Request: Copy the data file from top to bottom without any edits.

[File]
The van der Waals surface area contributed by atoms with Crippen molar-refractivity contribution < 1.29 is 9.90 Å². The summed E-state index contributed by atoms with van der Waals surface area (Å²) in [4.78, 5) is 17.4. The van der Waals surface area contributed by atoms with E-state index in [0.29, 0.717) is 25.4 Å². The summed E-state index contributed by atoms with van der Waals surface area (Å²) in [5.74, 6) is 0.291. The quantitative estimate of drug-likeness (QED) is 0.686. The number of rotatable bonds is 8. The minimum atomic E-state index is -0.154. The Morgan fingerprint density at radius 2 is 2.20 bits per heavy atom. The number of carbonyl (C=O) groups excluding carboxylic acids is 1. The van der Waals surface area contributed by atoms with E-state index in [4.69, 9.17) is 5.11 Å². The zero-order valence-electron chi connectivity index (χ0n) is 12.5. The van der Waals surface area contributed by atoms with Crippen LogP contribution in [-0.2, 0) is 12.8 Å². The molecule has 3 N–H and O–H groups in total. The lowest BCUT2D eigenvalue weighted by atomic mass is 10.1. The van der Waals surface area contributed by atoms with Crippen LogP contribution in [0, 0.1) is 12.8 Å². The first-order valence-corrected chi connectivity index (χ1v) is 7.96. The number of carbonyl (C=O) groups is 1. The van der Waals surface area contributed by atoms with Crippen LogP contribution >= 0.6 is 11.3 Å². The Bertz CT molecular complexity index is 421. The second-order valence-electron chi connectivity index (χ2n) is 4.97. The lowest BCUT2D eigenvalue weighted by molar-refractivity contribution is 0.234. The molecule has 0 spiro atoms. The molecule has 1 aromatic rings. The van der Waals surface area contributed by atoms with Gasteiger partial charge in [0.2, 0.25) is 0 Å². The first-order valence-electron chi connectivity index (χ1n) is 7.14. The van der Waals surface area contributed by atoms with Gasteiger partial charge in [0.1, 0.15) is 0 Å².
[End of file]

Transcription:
The van der Waals surface area contributed by atoms with Crippen molar-refractivity contribution < 1.29 is 9.90 Å². The summed E-state index contributed by atoms with van der Waals surface area (Å²) in [4.78, 5) is 17.4. The van der Waals surface area contributed by atoms with E-state index in [0.29, 0.717) is 25.4 Å². The summed E-state index contributed by atoms with van der Waals surface area (Å²) in [5.74, 6) is 0.291. The quantitative estimate of drug-likeness (QED) is 0.686. The number of rotatable bonds is 8. The minimum atomic E-state index is -0.154. The Morgan fingerprint density at radius 2 is 2.20 bits per heavy atom. The number of carbonyl (C=O) groups excluding carboxylic acids is 1. The van der Waals surface area contributed by atoms with E-state index in [4.69, 9.17) is 5.11 Å². The zero-order valence-electron chi connectivity index (χ0n) is 12.5. The van der Waals surface area contributed by atoms with Crippen LogP contribution in [-0.2, 0) is 12.8 Å². The molecule has 3 N–H and O–H groups in total. The lowest BCUT2D eigenvalue weighted by atomic mass is 10.1. The van der Waals surface area contributed by atoms with Crippen LogP contribution in [0, 0.1) is 12.8 Å². The first-order valence-corrected chi connectivity index (χ1v) is 7.96. The number of carbonyl (C=O) groups is 1. The van der Waals surface area contributed by atoms with Crippen LogP contribution >= 0.6 is 11.3 Å². The Bertz CT molecular complexity index is 421. The second-order valence-electron chi connectivity index (χ2n) is 4.97. The lowest BCUT2D eigenvalue weighted by molar-refractivity contribution is 0.234. The molecule has 0 spiro atoms. The molecule has 1 aromatic rings. The van der Waals surface area contributed by atoms with Gasteiger partial charge in [0.2, 0.25) is 0 Å². The first-order valence-electron chi connectivity index (χ1n) is 7.14. The van der Waals surface area contributed by atoms with Gasteiger partial charge in [0.1, 0.15) is 0 Å².